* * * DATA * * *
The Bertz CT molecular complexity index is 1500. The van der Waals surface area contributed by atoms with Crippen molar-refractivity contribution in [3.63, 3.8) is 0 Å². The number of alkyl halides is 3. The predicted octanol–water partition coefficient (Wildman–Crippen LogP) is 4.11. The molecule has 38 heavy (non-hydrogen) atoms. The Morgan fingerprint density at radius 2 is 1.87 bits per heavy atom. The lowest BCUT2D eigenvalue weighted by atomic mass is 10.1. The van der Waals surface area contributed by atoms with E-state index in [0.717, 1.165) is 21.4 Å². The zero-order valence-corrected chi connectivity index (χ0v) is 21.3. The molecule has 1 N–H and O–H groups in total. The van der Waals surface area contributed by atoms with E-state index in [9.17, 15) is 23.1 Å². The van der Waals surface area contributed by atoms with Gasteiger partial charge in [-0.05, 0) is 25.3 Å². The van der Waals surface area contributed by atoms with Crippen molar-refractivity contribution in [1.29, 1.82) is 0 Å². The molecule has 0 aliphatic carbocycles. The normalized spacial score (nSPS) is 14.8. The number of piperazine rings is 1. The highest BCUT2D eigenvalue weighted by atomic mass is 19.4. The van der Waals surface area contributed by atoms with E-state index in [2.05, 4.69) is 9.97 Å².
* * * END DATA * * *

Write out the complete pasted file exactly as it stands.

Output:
The Bertz CT molecular complexity index is 1500. The van der Waals surface area contributed by atoms with Crippen molar-refractivity contribution in [3.63, 3.8) is 0 Å². The number of alkyl halides is 3. The predicted octanol–water partition coefficient (Wildman–Crippen LogP) is 4.11. The molecule has 38 heavy (non-hydrogen) atoms. The Morgan fingerprint density at radius 2 is 1.87 bits per heavy atom. The lowest BCUT2D eigenvalue weighted by atomic mass is 10.1. The van der Waals surface area contributed by atoms with E-state index in [0.717, 1.165) is 21.4 Å². The zero-order valence-corrected chi connectivity index (χ0v) is 21.3. The molecule has 1 N–H and O–H groups in total. The van der Waals surface area contributed by atoms with E-state index in [9.17, 15) is 23.1 Å². The van der Waals surface area contributed by atoms with Gasteiger partial charge in [-0.05, 0) is 25.3 Å². The van der Waals surface area contributed by atoms with Crippen molar-refractivity contribution in [1.29, 1.82) is 0 Å². The molecule has 0 aliphatic carbocycles. The normalized spacial score (nSPS) is 14.8. The number of piperazine rings is 1. The highest BCUT2D eigenvalue weighted by atomic mass is 19.4. The van der Waals surface area contributed by atoms with E-state index in [2.05, 4.69) is 9.97 Å².